New NFL coaches face pressure to make the playoffs soon after they take over. When a new head coach — especially an unproven college coach — doesn’t achieve this, it can lead to the coach being put on the hot seat or even getting fired. That’s what Arizona Cardinals’ third-year coach Kliff Kingsbury faces in 2021. Even with a better team on paper, the NFC West is brutal, and making the playoffs out of the division will be a challenge. Kingsbury takes it all in stride, though. It was much worse for him when his alma mater showed him the door. That’s why he says he’s not so worried about NFL pressure these days.
Kliff Kingsbury was an excellent player and a so-so coach at Texas Tech
As a prep quarterback at New Braunfels High School in Texas, Kliff Kingsbury was prolific. He put up wins and passing numbers that led to an induction into the Texas High School Football Hall of Fame, per AZCardinals.com. His performance also earned him a scholarship to Texas Tech.
Playing under offensive mad scientist Mike Leach for three seasons, Kingsbury put up numbers rarely seen in college football to that point. All told, he threw for 12,423 yards and 95 TDs while setting 39 school, 16 Big 12, and 17 NCAA records during his time in Lubbock.
Following brief stints in the NFL, NFL Europe, and the CFL, Kingsbury started his coaching career at the University of Houston. Kingsbury went to Texas A&M from Houston before landing the head coaching job at his alma mater in 2013.
As the head man of the Red Raiders for six years, Kingsbury was a mixed bag. He took the school to three bowl games but only finished with a winning record twice. His final record at Texas Tech was 36-42, and the school fired him after three consecutive losing seasons.
What Kingsbury is best known for at his alma mater is developing quarterbacks. In his tenure at Texas Tech, the former QB coached future NFL signal-callers Patrick Mahomes, Baker Mayfield, and Davis Webb.
Kingsbury credits his Texas Tech experience with helping him deal with NFL pressure
After Texas Tech gave Kingsbury the boot, the Arizona Cardinals hired him to coach in the NFL starting in the 2019 season.
The team drafted Oklahoma’s Kyler Murray with the No. 1 overall pick in 2019, and in the coach and QBs first season in the desert together, the team went 5-10-1. The team improved and won three more games in their second season, ending 2020 8-8.
Despite the improvement, there is now pressure on Kingsbury to get better once again and make the playoffs or face the consequences. The franchise hasn’t made a playoff appearance since 2015, the second-longest stretch in the league.
Even though his seat is starting to get warm in Arizona, Kingsbury says the pressure doesn’t faze him these days. Why? Because he’s already faced his greatest coaching nightmare. He told ESPN:
I think going through being the head coach at your alma mater and getting fired, it’s kind of walking through fire in this profession. So, after going through that, not too much really fazes you.Kliff Kingsbury on getting fired at Texas Tech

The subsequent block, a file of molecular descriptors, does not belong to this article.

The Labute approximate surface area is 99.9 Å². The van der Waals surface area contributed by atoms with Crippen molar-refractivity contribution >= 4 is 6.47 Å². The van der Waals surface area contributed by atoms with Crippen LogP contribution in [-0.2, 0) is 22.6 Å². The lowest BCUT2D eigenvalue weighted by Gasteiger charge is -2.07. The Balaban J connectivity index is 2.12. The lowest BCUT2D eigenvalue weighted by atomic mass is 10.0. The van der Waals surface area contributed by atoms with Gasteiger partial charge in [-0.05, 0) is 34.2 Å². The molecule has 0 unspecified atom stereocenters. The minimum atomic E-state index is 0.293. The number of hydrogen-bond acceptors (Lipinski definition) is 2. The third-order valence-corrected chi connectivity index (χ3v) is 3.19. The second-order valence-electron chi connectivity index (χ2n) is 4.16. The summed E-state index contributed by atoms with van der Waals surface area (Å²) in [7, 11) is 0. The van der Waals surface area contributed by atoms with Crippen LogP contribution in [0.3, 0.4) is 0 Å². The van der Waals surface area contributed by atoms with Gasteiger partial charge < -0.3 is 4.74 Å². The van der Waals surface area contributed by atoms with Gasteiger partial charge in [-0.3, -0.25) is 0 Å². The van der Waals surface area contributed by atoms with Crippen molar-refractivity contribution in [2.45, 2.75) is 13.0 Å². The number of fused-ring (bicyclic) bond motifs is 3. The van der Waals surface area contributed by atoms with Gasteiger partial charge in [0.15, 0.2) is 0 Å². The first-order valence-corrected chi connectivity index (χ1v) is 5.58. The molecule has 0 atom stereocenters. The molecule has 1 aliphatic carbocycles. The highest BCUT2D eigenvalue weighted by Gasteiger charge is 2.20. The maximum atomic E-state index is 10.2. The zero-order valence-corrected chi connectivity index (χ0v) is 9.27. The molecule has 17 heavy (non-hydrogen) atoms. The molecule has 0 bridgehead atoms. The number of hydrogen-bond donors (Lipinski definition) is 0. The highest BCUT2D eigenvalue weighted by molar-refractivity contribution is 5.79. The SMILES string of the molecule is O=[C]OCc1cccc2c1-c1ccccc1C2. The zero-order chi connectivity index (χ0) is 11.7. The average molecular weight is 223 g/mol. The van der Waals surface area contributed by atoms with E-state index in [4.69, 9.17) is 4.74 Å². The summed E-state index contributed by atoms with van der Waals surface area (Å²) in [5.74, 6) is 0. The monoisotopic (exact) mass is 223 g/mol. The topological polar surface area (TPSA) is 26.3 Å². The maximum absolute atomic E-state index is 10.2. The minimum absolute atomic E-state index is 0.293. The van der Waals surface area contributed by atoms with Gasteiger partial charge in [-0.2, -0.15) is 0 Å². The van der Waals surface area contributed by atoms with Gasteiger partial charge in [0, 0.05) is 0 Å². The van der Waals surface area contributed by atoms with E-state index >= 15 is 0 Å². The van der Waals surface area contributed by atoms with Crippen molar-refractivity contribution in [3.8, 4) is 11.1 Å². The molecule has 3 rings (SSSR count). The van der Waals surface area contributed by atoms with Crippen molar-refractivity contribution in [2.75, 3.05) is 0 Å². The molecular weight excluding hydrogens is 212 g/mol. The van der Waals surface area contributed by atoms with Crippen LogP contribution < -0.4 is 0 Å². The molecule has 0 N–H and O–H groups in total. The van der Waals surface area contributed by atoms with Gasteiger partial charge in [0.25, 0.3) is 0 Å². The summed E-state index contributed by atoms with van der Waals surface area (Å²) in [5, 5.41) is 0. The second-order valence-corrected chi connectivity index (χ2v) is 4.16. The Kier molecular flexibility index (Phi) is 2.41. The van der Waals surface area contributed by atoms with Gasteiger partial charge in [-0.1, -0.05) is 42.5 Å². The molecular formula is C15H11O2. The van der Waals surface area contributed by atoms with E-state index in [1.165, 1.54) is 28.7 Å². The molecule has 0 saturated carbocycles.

That is a healthy attitude for Kingsbury to have and one that might serve him well this season. Although the team seems like it’s once again an improved squad heading into the season, it might not matter in one of the toughest divisions in pro football.
The Arizona Cardinals should be better in 2021, but that may not be enough
There is good news and bad news for Kingsbury on the eve of the 2021 NFL season. On the plus side, the Cardinals took steps to get better this offseason.
The team won the J.J. Watt sweepstakes and added the veteran defensive lineman to a defense that put up respectable numbers last season. The unit was 12th in points against, 13th in yards, and eighth in yards per play, but only 18th in takeaways. In the draft, the organization also used its top pick to take Zaven Collins, a rangy linebacker from Tulsa.
The Cards also drafted a weapon on offense, taking speedy Rondale Moore from Purdue in the second round. The team adds him to incumbent superstar Deandre Hopkins and free-agent signing and seven-time Pro Bowl wideout A.J. Green.
The franchise also invested heavily in upgrading the offensive line in front of Murray. New linemen brought in this offseason include center Rodney Hudson, guard Brian Winters, and tackle Kelvin Beachum.
Arizona did lose two club legends this offseason, though. Wide receiver Larry Fitzgerald is (unofficially) retired, and safety Patrick Paterson is now with the Minnesota Vikings. Despite these losses, the Cardinals should be better than the 2020 edition that finished 8-8.
The problem for Kingsbury and company is that even a noticeable improvement might not be enough to make the playoffs in the loaded NFC West.
The Los Angeles Rams and Seattle Seahawks might be two of the best teams in football, and the San Francisco 49ers are healthy again following an injury-filled 2020 and just two seasons removed from a Super Bowl appearance.
Kliff Kingsbury has his work cut out for him, but if he fails, at least it won’t be as bad as his exit from Texas Tech.
All stats courtesy of Sports Reference